I am fairly new to this forum. How would one use Charlie Francis System and apply it to a yearly plan in American Football?
The search tool is probably your best bet right now. There are some threads about this. James Smith also wrote a manual for EFS on this subject as well.
Just search for Football and the Forum Review Ebook has a whole section on Football. Its availible from the store…
doesnt really talk alot about it - soory to say
Look for XLR8’s journal, he had some good stuff about football training.
That’s a pretty broad question. What position do you play? What kind of training do you do with the team? What is your background, how much training have you done previously, what are your lifts and times like? What are your strengths, weaknesses and goals? All of this stuff is relevant for putting together a CFTS program.
That said, generally, the plan will ideally involve doing high intensity days (sprints, plyos, weights) 2 or 3 times a week. In between each of these high intensity days, you will do tempo days (easy runs of <70% intensity) to help build (or keep) your base and facilitate recovery. You will have to balance your speed and strength development with team practices and the skills and agility training necessary for football.
All elements will be present throughout the training year, but the volume will vary. This is the real key to getting it right.
could you sub stair stepper for tempos if you couldnt make it to the track?
Sure, something is better than nothing. The idea is to get in some low intenisty movement to get the blood flowing and help recovery. Movement patterns that are closer to the movement probably provide more benefit, but I have done everything from pool workouts to rowing to stair steppers to cycling as tempo. See what works for you.
when training for the 40yd dash should you ever train over 40yds maybe 60’s are should the training only be 10-40 and flying 20’s with 20acc zone
Depends on your particular strengths and weaknesses. I general, I would probably do at least some runs out to at least 60.
If you need to work on your top speed so that you can keep accelerating through the entire 40 yards, then I would use some flying 10s and 20s with up to a 40 yard build up to help get a feel for running at top speed.
Easy - fast - easy and Fast - easy - fast runs (20/20/20 yards) are also good drills to do as they can help with late acceleration and relaxation.
When not training for the 40yd dash specifically, and just for on the field performance, do you still think max speed training is as important for football? or other team sports for that matter?
Points of view might be:
- It seems like the more you do the shorter stuff (0-30m), the more efficient you will become at it. Shorter work would also take less time, leave more CNS reserves for the sports high intensity SPP work, and leave more time for the low intensity SPP work.
- Max speed training does have the “ultimate plyometric” effect going for it. But, it will lead to longer workout times, taking away time from both low intensity and/or high intensity SPP training, and leave less CNS reserves for high intensity SPP training. Acceleration work is general specific but max speed would be even more general.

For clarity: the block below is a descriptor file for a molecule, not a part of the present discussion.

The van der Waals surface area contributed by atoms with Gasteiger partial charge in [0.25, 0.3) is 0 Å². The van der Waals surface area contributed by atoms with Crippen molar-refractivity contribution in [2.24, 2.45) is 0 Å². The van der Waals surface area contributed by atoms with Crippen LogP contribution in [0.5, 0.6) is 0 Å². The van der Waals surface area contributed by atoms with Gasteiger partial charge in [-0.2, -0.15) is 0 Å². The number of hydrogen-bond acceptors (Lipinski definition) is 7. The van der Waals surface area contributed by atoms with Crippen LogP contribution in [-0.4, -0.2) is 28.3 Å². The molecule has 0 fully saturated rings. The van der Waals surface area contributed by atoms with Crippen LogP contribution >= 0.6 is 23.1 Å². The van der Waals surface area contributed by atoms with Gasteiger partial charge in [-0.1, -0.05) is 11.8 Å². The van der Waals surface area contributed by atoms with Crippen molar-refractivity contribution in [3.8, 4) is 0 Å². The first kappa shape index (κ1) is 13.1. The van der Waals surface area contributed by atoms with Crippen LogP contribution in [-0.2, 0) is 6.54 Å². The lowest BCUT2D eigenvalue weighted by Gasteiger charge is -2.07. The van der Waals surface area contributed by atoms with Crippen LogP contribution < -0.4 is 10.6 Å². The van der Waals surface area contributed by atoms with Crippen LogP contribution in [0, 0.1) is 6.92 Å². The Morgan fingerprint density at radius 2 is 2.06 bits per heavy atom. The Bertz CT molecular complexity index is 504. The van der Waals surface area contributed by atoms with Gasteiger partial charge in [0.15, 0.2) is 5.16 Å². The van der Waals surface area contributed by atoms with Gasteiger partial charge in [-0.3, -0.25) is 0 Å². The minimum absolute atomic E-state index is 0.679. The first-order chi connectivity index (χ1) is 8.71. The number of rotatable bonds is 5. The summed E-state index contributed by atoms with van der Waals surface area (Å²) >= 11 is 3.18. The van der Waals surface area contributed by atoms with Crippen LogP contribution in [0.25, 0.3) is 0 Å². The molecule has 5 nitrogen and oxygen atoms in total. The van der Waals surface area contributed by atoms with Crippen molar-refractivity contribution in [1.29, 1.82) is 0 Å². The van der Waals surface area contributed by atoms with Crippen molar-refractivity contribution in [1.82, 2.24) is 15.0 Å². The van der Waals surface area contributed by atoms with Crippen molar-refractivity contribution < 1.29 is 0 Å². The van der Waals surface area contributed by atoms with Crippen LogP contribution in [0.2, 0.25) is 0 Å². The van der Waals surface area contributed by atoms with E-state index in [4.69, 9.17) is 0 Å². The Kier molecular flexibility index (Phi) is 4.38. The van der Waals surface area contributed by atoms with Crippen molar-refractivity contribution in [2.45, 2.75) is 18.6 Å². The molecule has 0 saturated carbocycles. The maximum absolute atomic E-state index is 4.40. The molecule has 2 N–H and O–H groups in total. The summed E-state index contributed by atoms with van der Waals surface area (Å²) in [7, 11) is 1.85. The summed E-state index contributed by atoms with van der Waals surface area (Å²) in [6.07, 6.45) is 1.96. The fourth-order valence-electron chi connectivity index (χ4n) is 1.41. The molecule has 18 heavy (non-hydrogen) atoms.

With those ideas in mind,
Do the positives of the “ultimate plyometric” effect outweigh these negatives?
Is not acc. work done in spikes on a track as much the “ult. plyo” to athletes who normally compete on grass in cleats or on a court in sneakers?
i really think 40-50-60yd sprints are better at develping top speed then flying 20. this is what i am currently doing, i am strongly thinking about putting in some longer sprints out to 60yd
thur: 10x10/flying 20-20
Again, I think this is highly dependent on the athlete and their particular needs. But without adding in top speed work at least once in a while, I think it likely that an athlete will reach a plateau that will be difficult to overcome without some top speed work.
I am 2 and 1/2 weeks away from a combine. XLR8, what do you recommend my next two weeks look like? I am currently in the middle of a ten day cycle, written by James Smith. What would you recommend for resting before the combine but not getting rusty? Thanks.
Depends also on size. Usually the bigger you are the shorter you train. For those who suit the work, the benefit of sprinting out towards max speed is developing more speed reserve (the difference between highest possible speed and actual playing speed. The bigger the differential the easier it is to maintain a given playing speed.
Not necessarily an answer.
But how would I apply any coaching system to a sport.
I would look at the major biomotor in the sport emphasise that in training, have the other elements in training but make them work for position/event/sport.
As a thrower I could never understand doing cardio or lots speed endurance work (the old linear periodisation system)
X mentions the position and Charlie mentions the size.
I would think about those two points work out what happens in a game and take it from there.
Oh by the way - personally I am more willing to help, but like the person to make an effort first.
mon last speed day
tue light warmup
wed light warmup and maybe walk through
makes sense, not sure about the speed reserve…??
what is the charlie francis training system?
CFTS… Go to the store, spend 16 dollars and read the CFTS E- Book. Your answers lie within.